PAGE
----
Noah most notably didn’t make clear the explanations that Genesis gives about God revealing himself to Noah and his sons. Throughout the movie, Noah was only given limited information about what God intended to do with him and his family after the flood. It was also not clear to Noah, in the film, as to whether God wanted to save him when the prophecy of the flood was first revealed to Noah in a vision. This is not the picture that Genesis paints when God clearly states (Genesis 6:9) that Noah was a “righteous man”, “blameless in his generation” and that he “walked with God”, just like Enoch did (in Genesis 5). Further, in Genesis chapter 7, Noah is told that he and his family are being saved because God had seen that Noah was a ‘righteous man.’ On the contrary, in the film, Noah enters the ark depressed and despairing of life for his family. He is depicted as believing he and his sons won’t have any more children and that God only really means to save the innocent animals, since all of man (including his kids) are unredeemable. Now, this makes for a very powerful question of “is man worth saving?” Still, it does not reflect well on the Genesis account or on God’s clarity in speaking to his chosen people with trustworthy revelation. I can only hope that those who view the film will refresh their memories of the actually account in Genesis rather than assume that God wasn’t clear about humanity’s future with Noah and his family.

The Worthy

Now, I would like to address some interesting points in the film and why I found some of them worthy of contemplation. These may or may not be significant to the overall story of Noah that Aronofsky is telling, but I found them to be important to dwell on as I watched the film myself.

First, on a fun point of interpretation, in Noah we see an old Methuselah who recounts the prophecies of his father, Enoch, the man who walked with God and was no more, because God took him to be with him at an early age (see Genesis 5). When Noah is telling Methuselah of the coming judgment on man and Methuselah says that Enoch told him the world would be ‘destroyed by fire.’ Noah proceeds to tell him, ‘No, not by fire. But by water.’ Puzzled, Methuselah moves on to help Noah figure things out, but I found this worthy of notice because it is actually a very accurate point of Biblical prophecy. You see, Jude and 2 Peter (two of the Catholic Epistles in the New Testament) explain the end of this current age in which we live. Peter tells us in 2 Peter 3 that the world is being reserved for fire, since God promised never to deluge the world with water again. Peter says that God will eventually bring a final judgment on all people throughout history at the resurrection, with the consummation of the New Heavens and New Earth. Jude, telling of similar judgments, actually refers to an apocryphal account of Enoch, the preacher of righteousness, who foretells of the second coming of Jesus to judge the world. So, Methuselah was right to mention judgment by fire as prophesied by Enoch, his father. He simply did not understand yet that the judgment by fire was not going to happen until the end of the ages, or that the flood was a type of things to come with Jesus. This is an extremely important type and anti-type that flows throughout the Scripture. Impressively enough, an atheist writer picked up on this in his research and creatively incorporated it into the film of Noah.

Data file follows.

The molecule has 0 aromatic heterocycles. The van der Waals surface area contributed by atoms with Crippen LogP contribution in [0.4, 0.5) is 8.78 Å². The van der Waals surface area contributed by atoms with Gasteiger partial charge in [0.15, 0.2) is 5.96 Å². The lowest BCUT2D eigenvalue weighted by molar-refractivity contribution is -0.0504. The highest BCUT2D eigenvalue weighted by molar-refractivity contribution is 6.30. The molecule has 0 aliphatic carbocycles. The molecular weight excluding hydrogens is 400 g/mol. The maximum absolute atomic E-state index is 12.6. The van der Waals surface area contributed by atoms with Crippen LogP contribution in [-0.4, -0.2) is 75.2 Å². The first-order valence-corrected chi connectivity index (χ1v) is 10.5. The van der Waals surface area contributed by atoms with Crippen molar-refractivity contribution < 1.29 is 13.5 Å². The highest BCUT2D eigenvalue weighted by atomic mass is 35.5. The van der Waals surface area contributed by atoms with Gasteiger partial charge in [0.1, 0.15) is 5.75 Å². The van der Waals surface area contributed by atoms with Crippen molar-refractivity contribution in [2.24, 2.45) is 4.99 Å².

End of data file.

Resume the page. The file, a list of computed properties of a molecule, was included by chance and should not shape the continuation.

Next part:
Noah challenges us to incorporate an interpretive consideration regarding how man’s wickedness actually affected the creation. While Aronofsky is very interested in ecological preservation and what some call ‘tree hugging’ and ‘animal worship’, the Genesis account very clearly states that man was to be the ruling caretaker over all the creation – both plants and animals. Thankfully, I felt while watching the movie that Aronofsky didn’t make as big a deal out of this as I thought he would. This leaves many Christians and viewers the opportunity to consider how they are in fact created to care for others and not abuse the world we live in. Further, Adam was given the task of expanding the garden throughout the world in Genesis chapter 1 and 2 by filling the earth with his children, but when Adam sinned and condemned all his children to working the ground in toil and sweat, man’s abuse of the creation was solidified and eventually man was rightly wiped out by the flood event. Why? For all of man’s sins – against God, other humans and the rest of creation. Aronofsky’s green interpretation might be a turn-off for some Christians, but I found it a helpful reminder to remember God’s calling for man when he created them ‘in His image.’ This still applies to all people today and Christians need to remember this, even when they have to grapple with creation-worshipping atheists.

Noah may actually accomplish one important thing – getting people to read God’s word again and consider what it actually says. Now this may be a novel expectation, but I would encourage all of my readers to read the Genesis account before they go see the movie and after they go see the movie. You should be able to critically analyze the film to find out what was ‘gotten right’ and what was ‘gotten wrong’ by Noah. Studying God’s word and seeking its judgment of us (not our judgment of it) is one of the most important acts of obedience in the Christian life. If we can be moved to learn God’s word better, then our viewing and discussions of Noah will have benefited our lives for the better and not for evil.